MONTREAL – Swedish manufacturer Northvolt says it will build a $7 billion gigafactory for electric vehicle batteries near Montreal that it claims will represent the largest private investment in Quebec’s history.
On hand at the unveiling in Montreal, Prime Minister Justin Trudeau said the investment would help build the economy of the future.
“This is a historic and transformative announcement. Northvolt’s investment will bring end-to-end battery manufacturing to Canada, making our country one of only a few locations to have this capacity outside of Asia.”
The Quebec government has committed upto $2.9 billion to secure the deal, including both construction help and production incentives, while the federal government will contribute up to $1.34 billion.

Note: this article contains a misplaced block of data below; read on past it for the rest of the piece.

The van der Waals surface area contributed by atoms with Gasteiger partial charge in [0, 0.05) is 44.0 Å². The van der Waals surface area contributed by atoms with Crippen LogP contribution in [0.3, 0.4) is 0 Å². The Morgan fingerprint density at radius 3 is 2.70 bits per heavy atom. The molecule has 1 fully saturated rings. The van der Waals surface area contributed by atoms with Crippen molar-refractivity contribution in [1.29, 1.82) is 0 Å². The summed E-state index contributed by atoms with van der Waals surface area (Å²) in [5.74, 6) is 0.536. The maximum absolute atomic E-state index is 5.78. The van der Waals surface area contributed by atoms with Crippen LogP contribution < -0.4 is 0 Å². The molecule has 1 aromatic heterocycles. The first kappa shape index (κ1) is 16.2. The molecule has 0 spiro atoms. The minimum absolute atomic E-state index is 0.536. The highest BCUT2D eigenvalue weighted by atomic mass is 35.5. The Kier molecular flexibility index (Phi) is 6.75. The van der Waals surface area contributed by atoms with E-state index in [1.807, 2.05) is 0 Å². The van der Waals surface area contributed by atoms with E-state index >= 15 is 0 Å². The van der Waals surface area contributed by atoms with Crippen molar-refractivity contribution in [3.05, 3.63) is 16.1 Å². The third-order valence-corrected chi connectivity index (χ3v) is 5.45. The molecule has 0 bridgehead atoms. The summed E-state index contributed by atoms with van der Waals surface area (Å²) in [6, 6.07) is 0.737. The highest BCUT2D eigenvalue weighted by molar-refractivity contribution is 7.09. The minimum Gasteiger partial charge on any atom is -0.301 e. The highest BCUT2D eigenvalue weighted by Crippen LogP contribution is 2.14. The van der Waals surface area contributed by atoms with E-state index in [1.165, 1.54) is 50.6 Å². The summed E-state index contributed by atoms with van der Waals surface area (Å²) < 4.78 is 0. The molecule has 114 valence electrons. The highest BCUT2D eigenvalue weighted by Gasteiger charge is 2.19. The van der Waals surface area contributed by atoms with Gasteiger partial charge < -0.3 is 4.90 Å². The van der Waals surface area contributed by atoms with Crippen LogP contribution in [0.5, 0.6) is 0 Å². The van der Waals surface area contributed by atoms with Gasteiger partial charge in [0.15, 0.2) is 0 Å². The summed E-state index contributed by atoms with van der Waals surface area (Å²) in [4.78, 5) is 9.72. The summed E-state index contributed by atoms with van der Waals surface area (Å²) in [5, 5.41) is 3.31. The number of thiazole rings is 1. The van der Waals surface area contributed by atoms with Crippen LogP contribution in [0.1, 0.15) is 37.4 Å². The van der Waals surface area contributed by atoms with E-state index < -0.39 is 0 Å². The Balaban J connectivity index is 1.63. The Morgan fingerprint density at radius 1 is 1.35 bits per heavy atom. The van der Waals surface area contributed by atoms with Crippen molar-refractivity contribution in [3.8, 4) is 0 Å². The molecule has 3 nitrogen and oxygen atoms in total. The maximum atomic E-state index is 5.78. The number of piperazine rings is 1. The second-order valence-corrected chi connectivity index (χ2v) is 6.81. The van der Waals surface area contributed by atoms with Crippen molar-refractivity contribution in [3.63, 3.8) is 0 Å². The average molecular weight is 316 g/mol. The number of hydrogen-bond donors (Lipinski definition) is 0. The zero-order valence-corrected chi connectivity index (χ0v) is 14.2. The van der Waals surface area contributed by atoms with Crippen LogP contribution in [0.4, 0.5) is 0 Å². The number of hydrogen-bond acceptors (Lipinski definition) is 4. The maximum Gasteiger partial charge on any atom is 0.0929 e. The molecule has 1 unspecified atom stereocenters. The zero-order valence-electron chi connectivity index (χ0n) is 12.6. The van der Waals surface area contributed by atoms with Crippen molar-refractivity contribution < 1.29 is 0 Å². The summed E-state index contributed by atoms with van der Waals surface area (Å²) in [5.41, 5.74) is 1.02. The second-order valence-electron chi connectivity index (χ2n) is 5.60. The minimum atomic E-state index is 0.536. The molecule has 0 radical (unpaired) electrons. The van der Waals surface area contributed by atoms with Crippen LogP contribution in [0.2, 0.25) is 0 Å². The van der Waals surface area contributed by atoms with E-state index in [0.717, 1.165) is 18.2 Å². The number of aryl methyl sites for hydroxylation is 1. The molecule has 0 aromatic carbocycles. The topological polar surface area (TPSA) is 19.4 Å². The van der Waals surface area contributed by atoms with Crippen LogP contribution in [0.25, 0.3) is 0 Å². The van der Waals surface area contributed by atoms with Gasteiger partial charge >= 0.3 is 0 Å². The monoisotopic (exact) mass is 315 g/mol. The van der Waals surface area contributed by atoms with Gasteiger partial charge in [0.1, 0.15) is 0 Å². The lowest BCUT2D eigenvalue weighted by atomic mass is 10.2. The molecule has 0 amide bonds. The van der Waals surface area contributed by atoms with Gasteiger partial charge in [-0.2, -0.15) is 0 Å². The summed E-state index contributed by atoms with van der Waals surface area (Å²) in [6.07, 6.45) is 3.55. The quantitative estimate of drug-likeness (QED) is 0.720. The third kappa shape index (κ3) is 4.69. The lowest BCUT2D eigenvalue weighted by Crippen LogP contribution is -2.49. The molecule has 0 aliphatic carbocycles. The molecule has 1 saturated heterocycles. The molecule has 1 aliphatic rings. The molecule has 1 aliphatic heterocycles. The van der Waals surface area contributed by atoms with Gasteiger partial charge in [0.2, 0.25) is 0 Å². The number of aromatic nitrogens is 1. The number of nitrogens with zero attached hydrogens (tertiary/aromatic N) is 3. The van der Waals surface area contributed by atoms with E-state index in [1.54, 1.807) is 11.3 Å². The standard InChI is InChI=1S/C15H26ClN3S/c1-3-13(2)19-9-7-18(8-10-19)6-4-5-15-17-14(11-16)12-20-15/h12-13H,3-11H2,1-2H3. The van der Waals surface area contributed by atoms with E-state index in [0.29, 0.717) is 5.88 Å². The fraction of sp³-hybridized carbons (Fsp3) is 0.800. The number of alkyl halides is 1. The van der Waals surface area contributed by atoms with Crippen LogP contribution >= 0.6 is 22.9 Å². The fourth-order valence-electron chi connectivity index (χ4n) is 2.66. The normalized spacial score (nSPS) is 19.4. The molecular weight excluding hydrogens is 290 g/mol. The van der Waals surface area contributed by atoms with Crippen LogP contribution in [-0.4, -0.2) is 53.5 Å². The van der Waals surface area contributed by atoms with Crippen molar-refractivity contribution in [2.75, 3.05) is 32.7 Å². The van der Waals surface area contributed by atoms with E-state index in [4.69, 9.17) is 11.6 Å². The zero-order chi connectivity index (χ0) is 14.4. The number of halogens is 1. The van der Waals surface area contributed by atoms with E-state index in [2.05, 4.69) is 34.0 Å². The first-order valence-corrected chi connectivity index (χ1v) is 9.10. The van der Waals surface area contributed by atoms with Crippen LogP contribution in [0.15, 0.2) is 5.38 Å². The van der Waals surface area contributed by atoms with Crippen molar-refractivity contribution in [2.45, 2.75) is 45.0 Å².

The 170-hectare site in McMasterville and Saint-Basile-le-Grand, Que., will have initial capacity to produce about 30 gigawatt hours of annual cell manufacturing when it goes into production in 2026.
The site will also include facilities for cathode active material production and battery recycling.
The company says the plant is expected to employ up to 3,000 people.
It says it plans to later double the production capacity but did not say how much it expects the expansion to cost.
At full capacity, the plant could add up to $1.6 billion to the economy, said Trudeau.
The investment is just the latest major battery plant announcement in recent years, helped along by generous promises of funding.
Volkswagen’s battery plant in St Thomas, Ont., which will have up to 90 gigawatt hours of production volume, will see it receive up to $13.2 billion in production subsidies.
The Stellantis-LG Energy Solution plant being built in Windsor, Ont. with more than 45 gigawatt hours of targeted production capacity, could see it receive up to $15 billion.
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